Sam Allardyce has urged the authorities to take the strongest possible action against the West Ham United supporters who disgraced the club with antisemitic chants at White Hart Lane on Sunday, but believes that self-policing in the crowd would help root out the problem.

While the Metropolitan police are continuing their investigation into the abuse, which involved fans mocking the Holocaust during the match against Tottenham, Allardyce feels people in the crowd can help resolve the problem by being mothat re vigilant and pointing out offenders.

"I don't view any type of chanting [of that nature] to be allowed or accepted in the game of football today," Allardyce said. "The West Ham fans are absolutely fantastic in terms of the support and the amount of support that they give us. And then you've got this small minority that are creating this sort of ill feeling towards the vast majority of West Ham fans.

"I think that fans who are next to these people should deal with them first and foremost if possible. We can't condone it. Gladly we've got CCTV in football today that can pick out these individuals. I don't know why they're doing it or why they're trying to create this kind of thing because it's only destructive towards this beautiful game we've got.

"You don't want to be labelled with that type of chanting. And that's where hopefully a bit of self-policing will be brought in and if not then deal with these people accordingly, and obviously there will be some serious punishment if we catch them."

The Met has received two complaints about the abuse since Sunday but is yet to interview either complainant. Until then the extent of the chanting will remain unclear. "We need to hear from the complainants before pressing on," a Met spokesman said.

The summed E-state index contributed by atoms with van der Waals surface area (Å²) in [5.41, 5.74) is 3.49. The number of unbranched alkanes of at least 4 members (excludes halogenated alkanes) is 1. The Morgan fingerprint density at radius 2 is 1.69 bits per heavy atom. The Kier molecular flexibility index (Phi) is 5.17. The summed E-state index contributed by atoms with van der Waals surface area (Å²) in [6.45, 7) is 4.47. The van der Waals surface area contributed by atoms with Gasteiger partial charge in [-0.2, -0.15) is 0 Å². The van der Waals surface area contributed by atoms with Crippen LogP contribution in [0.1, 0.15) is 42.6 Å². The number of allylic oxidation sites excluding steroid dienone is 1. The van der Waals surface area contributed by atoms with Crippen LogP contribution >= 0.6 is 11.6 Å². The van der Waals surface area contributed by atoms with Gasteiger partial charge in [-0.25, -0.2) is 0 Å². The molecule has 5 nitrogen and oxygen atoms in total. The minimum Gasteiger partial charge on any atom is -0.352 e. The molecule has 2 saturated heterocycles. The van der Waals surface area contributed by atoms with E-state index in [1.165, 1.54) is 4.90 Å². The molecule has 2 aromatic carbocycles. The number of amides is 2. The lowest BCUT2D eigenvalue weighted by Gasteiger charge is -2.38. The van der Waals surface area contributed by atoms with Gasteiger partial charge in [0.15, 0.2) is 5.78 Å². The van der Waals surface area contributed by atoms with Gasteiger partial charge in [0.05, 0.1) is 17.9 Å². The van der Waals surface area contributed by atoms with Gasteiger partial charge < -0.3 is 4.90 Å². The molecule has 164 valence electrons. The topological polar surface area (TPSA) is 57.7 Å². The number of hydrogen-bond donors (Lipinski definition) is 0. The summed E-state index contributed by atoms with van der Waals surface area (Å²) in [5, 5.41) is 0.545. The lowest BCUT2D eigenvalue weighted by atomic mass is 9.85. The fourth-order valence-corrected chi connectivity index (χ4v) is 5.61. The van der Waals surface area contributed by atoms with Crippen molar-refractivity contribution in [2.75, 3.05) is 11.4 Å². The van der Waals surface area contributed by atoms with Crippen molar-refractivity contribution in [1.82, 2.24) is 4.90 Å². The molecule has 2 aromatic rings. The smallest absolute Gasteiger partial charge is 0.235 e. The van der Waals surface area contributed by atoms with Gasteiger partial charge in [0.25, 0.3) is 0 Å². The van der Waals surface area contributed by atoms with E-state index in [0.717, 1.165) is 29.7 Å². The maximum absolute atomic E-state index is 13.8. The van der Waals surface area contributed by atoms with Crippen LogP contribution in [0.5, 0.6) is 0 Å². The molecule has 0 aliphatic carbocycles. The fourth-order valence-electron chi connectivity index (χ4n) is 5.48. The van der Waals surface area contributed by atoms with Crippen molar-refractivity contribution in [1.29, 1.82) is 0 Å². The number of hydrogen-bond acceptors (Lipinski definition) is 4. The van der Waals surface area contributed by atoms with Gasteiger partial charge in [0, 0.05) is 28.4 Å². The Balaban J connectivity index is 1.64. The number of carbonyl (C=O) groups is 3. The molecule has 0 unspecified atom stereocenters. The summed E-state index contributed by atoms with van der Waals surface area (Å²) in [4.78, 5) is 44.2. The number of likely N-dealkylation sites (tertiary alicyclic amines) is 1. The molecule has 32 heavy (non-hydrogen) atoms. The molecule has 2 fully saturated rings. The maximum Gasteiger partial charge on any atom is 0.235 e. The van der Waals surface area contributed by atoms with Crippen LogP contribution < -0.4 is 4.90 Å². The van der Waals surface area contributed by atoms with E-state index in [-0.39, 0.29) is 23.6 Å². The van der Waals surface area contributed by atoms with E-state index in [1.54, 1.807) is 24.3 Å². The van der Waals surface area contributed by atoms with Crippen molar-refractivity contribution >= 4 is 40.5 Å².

On Monday the police arrested and cautioned two fans for making Nazi-style salutes. One of them has since been identified as a season ticket holder at Upton Park and has been banned from attending home and away matches for life by the club, who are yet to identify the other supporter.

West Ham have been quick to condemn the chants and have vowed to adopt a zero-tolerance policy against supporters who are found guilty of the chants. The club's Jewish co-chairman David Gold, whose great-grandfather took his own life after suffering antisemitic abuse, has said he and David Sullivan will lead the investigation into Sunday's events. Sullivan will use his programme notes before Saturday's home match against Chelsea to write about the unsavoury incidents, while there will also be a number on the back of the programme for supporters to ring confidentially to help the investigation along.

Allardyce revealed that he has not spoken to West Ham's Israeli international Yossi Benayoun as the on-loan midfielder has been receiving treatment for a knee injury at his parent club Chelsea. Benayoun tweeted of his embarrassment on Monday at the actions of the club's supporters, who sang songs about Adolf Hitler, made Nazi-style salutes and hissed to mimic the gas chambers in Nazi concentration camps.

There were also chants mocking last week's attacks on Tottenham supporters in Rome which led to one fan, Ashley Mills, being stabbed in the head and neck. The behaviour of West Ham's supporters will come under scrutiny during Wednesday's match against Manchester United at Old Trafford. Yet despite the furore surrounding the club, Allardyce does not feel that players will be put off from joining West Ham, highlighting English football's strong record of dealing with racism.

"In my experience, all over Europe, we're better than everybody else," he said. "So that puts that one to bed straight away. In other countries where I've visited, I think we're one of the best. I don't think that would be a particular problem."

West Ham are hopeful that George McCartney will recover from the ankle injury he picked up during Sunday's defeat by Tottenham. If McCartney is not fit enough to play, Joey O'Brien will deputise at left-back, while in midfield Mark Noble is suspended after picking up his fifth booking of the season, at White Hart Lane. Without the long-term absentees Jack Collison and Alou Diarra to step in, Allardyce could decide to move James Tomkins into midfield from central defence.